As any art collector will tell you, when an artist passes away their work immediately becomes more valuable because no more can be produced. The same, it seems, is true of cars with at least six Australian-made muscle cars selling for at least $1 million in 2021, as collectors scrambled to secure a piece of history.
Obviously all of these models were already out of production before the start of this year - some for 40 years - but the demise of Holden at the start of 2020 and the travel restrictions caused by the global pandemic appear to have combined to drive car collectors into the next level of value and desirability.
Here then are the most expensive publicly sold Australian muscle cars for the year.
1972 Ford Falcon GT-HO Phase IV - $1,750,000
Australian Muscle Car Sales can claim the current honour of selling the most expensive locally-made car. Unsurprisingly it’s a pristine example of the XA Falcon GTHO Phase IV, one of only four built by the blue oval before the ‘Supercar scare’ saw the project axed.
This particular example reportedly changed hands for $1.75m in August, with the car now part of the collection of an avid private muscle car collector.
1971 Ford Falcon GT-HO Phase III - $1,300,000
The sale of the Phase IV reset the bar, which for the longest time had been established by its predecessor, the GT-HO Phase III. But these XY Falcons are still highly sought after, as demonstrated by the sale of this ‘Yellow Glo’ example.
One of only 12 in this colour with a beige vinyl roof, and in immaculate condition with trophies from a variety of car shows to prove it, this ‘71 model sold for $1.3m at a Lloyds Auction in September.
1971 Ford Falcon GT-HO Phase III - $1,150,000
That September sale beat the record for the most expensive Phase III sold, which had only stood since February this year. That’s when Judith Neilson, a billionaire philanthropist and art gallery owner, bought this Electric Blue version for $1.15m.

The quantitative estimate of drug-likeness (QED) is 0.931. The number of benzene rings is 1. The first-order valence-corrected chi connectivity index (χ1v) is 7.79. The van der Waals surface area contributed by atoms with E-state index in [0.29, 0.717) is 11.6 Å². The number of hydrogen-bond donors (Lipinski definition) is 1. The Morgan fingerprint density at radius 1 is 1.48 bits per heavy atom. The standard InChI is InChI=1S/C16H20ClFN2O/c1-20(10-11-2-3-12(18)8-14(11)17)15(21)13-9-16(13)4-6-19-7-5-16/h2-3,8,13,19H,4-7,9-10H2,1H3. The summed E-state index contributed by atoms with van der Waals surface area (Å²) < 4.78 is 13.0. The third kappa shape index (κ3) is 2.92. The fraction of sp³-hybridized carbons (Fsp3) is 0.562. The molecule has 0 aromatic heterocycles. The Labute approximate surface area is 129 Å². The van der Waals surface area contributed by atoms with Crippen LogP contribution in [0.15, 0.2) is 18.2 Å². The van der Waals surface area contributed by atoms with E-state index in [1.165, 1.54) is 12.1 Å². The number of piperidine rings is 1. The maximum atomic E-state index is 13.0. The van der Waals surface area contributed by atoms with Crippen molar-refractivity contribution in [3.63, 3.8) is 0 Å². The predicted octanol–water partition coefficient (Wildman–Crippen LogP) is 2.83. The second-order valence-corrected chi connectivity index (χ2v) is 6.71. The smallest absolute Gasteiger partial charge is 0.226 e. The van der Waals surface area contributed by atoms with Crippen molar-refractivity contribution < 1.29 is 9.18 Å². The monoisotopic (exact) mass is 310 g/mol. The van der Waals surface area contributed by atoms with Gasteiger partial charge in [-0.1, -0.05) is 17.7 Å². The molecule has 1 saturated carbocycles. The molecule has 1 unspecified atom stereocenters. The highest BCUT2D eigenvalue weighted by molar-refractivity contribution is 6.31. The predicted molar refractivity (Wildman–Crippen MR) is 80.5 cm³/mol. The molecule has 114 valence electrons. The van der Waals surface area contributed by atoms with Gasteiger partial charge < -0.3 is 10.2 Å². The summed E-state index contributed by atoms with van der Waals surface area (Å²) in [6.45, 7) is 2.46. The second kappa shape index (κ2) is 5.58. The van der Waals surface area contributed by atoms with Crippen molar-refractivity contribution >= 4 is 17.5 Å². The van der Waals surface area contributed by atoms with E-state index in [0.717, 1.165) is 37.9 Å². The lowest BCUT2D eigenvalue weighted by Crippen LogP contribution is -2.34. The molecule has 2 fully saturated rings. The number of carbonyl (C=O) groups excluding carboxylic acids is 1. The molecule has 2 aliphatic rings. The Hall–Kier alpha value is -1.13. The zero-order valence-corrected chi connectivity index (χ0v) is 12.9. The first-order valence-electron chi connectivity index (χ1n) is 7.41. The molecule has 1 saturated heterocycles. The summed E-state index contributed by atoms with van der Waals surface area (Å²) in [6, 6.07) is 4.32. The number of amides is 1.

While this beautiful blue Falcon is one of only seven in this particular hue with black trim, Neilson didn’t buy it because of its rarity or its 300hp 5.8-litre V8. Instead she purchased the car to display in one of her Sydney galleries, because she believes it’s a work of art as much as a piece of engineering.
HSV GTSR W1 Maloo - $1,150,000
Rarity is the key value and HSV obviously knew that when it built just four examples of this LS9-powered ute for some of its most loyal customers. And those customers knew the value of what they had and capitalised on the demand this year.
Each of the four W1 Maloos was painted in a unique colour and this ‘Yellah’ example was designed to call back to the original GTSR from 1996. The combination of modern rarity and nostalgic colour saw this particular example sell for $1.15m at auction in September.
HSV GTSR W1 Maloo - $1,050,000
The September sale of the Yellah example was less-surprising than the January sale of this ‘Light My Fire’ W1 Maloo in January. At the time it was unclear just how much people would be willing to pay for these final HSV models, but the $1.05m sale price made it clear these later muscle cars are in hot demand.
These W1 Maloos were fitted with the 474kW/815Nm LS9 supercharged 6.2-litre V8 from Chevrolet and featured V8 Supercar-style shock absorbers to ensure its handling was beyond anything the company had ever made.
1996 HSV GTSR - $1,000,000
Sold alongside the Yellah W1 Maloo, this original GTSR based on the ‘96 VS Commodore also found a buyer willing to pay seven-figures for it. The $1m sale is understandable when you realise this is build #001, it has only 86km on the clock and HSV only built 85 examples of his racing-inspired road car (10 of which went to New Zealand).
The GTSR caused a stir when it arrived, as each was painted in the unique yellow colour scheme, was powered by a 5.7-litre V8 and it featured a huge, racing-style rear wing that was unlike anything seen locally since the GT-HO Phase III.
2017 Holden Commodore SS-V Redline - $750,00
While the rest of this list is filled with special creations from Ford’s Special Vehicle Operations and Holden Special Vehicles, this final entry was a standard issue Holden model without. However, it was the very last Holden model built in Australia, reportedly running down the production line in October 2017.
Because of its special place in history one Holden lover was willing to pay well above its original $56,690 asking price, handing over $750,000. The original owner was obviously aware of what he was buying at the time, so the car sold came complete with its plastic seat covers, steering wheel protector and original factory stickers.